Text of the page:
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Bruno Maderna conducts Gustav Mahler: Symphonies 3, 5, 7, 9
01.05.2015, 03:41

Bruno Maderna

(21 April 1920 – 13 November 1973)

Maderna was born in Venice. At the age of four he was taught violin in Chioggia, and his grandfather recognised the child's brilliance. He was known in Italy and abroad as "Brunetto" (Italian for Little Bruno). He continued his studies in Milan (1935), Venice (1939) and in Rome (1940), where he finally took his degree in composition and musicology at the Accademia Nazionale di Santa Cecilia. At Rome he was instructed by Alessandro Bustini, but he also took a course of instruction from Antonio Guarnieri in Siena in 1941, and he then studied composition with Gian Francesco Malipiero in Venice in 1942/43. During World War II he was drafted into the army, but soon after he voluntarily joined the antifascist Partisan Resistance. After the War, 1947–1950, he taught composition at the Venice Conservatory at the invitation of Malipiero. In those years he taught a large class which included Luigi Nono, who had previously studied law. In 1948 he met Hermann Scherchen, and Maderna and Luigi Nono both attended a course of instruction with him at Venice. Scherchen set Maderna's direction towards dodecaphonic method. He was invited to conduct at the (1951) Internationale Ferienkurse für Neue Musik in Darmstadt, where he took a founding initiative in the Internationales Kranichsteiner Kammer-Ensemble, a chamber-group which was newly re-convened every year as an ad-hoc-Ensemble. Here he met (among others) Boulez, Messiaen, Stockhausen, Cage, Pousseur and the most important performers of the Neue Musik, who inspired him to compose new pieces. Maderna was a versatile conductor, capable of switching between different musical styles. He directed Purcell's Dido and Aeneas, Wagner's Parsifal, many works by Debussy and Ravel, classical and romantic symphonies. Together with Luciano Berio, he founded the Studio di fonologia musicale di Radio Milano in 1954: they also organized the Incontri Musicali ('Musical Encounters') music review and concert series. In 1957/58 he taught dodecaphonic technique at the Milan Conservatory: in this period he also taught composition seminars at the Dartington International Summer School. From 1967 to 1970 he taught conducting at the Salzburg Mozarteum and also at the Rotterdam Conservatory. In 1963 he relocated to Darmstadt in the then West Germany and afterward became a German citizen. He died in 1973 at Darmstadt, when he was about to rehearse Debussy's Pelléas et Mélisande and during rehearsals for his own opera, Satyricon. Pierre Boulez wrote his Rituel in memoriam Bruno Maderna the following year, Luciano Berio wrote Calmo for voice and orchestra in homage to his friend, and Earle Brown dedicated his work Centering to the memory of Bruno Maderna, which ends with a quotation from Maderna's First Oboe Concerto. His notable students include Norma Beecroft and Rocco Di Pietro.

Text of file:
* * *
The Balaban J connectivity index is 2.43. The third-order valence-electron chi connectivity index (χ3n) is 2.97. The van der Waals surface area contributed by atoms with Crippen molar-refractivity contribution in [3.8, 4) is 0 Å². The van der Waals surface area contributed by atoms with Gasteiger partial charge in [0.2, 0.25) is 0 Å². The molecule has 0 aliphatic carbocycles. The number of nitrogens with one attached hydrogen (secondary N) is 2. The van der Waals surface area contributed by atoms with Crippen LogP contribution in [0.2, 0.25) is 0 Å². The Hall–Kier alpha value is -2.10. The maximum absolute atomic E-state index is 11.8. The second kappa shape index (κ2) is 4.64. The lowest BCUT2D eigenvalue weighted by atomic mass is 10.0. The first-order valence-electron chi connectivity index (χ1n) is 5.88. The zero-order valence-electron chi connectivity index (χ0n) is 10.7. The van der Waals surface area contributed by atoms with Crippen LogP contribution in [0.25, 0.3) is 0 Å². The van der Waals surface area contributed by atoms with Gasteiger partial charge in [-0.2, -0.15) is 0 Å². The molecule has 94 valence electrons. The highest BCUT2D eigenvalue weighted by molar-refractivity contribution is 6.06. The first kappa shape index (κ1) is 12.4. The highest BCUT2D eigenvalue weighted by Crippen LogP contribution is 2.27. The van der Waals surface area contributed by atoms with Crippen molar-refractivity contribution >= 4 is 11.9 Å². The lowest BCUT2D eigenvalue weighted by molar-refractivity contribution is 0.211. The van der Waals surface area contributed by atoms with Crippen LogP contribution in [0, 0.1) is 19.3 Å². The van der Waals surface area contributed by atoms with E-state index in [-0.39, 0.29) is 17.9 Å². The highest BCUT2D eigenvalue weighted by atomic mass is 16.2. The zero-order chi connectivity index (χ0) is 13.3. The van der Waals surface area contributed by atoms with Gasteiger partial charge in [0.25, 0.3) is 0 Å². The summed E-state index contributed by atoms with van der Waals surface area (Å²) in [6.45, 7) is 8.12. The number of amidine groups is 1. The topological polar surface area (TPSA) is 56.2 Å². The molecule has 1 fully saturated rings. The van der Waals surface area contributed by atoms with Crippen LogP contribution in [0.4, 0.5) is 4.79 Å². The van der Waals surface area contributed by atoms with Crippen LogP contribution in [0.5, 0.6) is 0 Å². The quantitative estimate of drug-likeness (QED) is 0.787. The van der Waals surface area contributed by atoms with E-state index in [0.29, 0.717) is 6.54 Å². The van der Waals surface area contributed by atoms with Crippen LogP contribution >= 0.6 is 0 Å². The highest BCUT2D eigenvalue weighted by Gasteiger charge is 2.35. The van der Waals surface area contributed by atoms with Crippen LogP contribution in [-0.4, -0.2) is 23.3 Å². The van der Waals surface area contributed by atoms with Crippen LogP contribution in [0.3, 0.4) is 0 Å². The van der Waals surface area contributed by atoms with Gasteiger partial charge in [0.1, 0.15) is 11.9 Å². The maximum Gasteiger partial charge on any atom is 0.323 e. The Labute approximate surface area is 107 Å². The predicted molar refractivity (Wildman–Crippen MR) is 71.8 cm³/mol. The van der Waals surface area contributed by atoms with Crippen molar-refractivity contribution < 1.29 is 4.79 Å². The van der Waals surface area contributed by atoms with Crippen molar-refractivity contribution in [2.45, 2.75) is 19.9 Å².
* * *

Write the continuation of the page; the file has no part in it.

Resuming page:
Gustav Mahler

Symphony No. 3

Ursula Boese, contralto

Chorus of RAI Milan

Choir of the Cathedral of Bergamo

RAI Milan Symphony Orchestra


Symphony No. 5

RAI Torino Symphony Orchestra


Symphony No. 7

RAI Torino Symphony Orchestra


Vienna Symphony Orchestra


Symphony No. 9

RAI Torino Symphony Orchestra


BBC Symphony Orchestra


Bruno Maderna


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Категория: Аудио | Добавил: Павел | Теги: Mahler, Maderna
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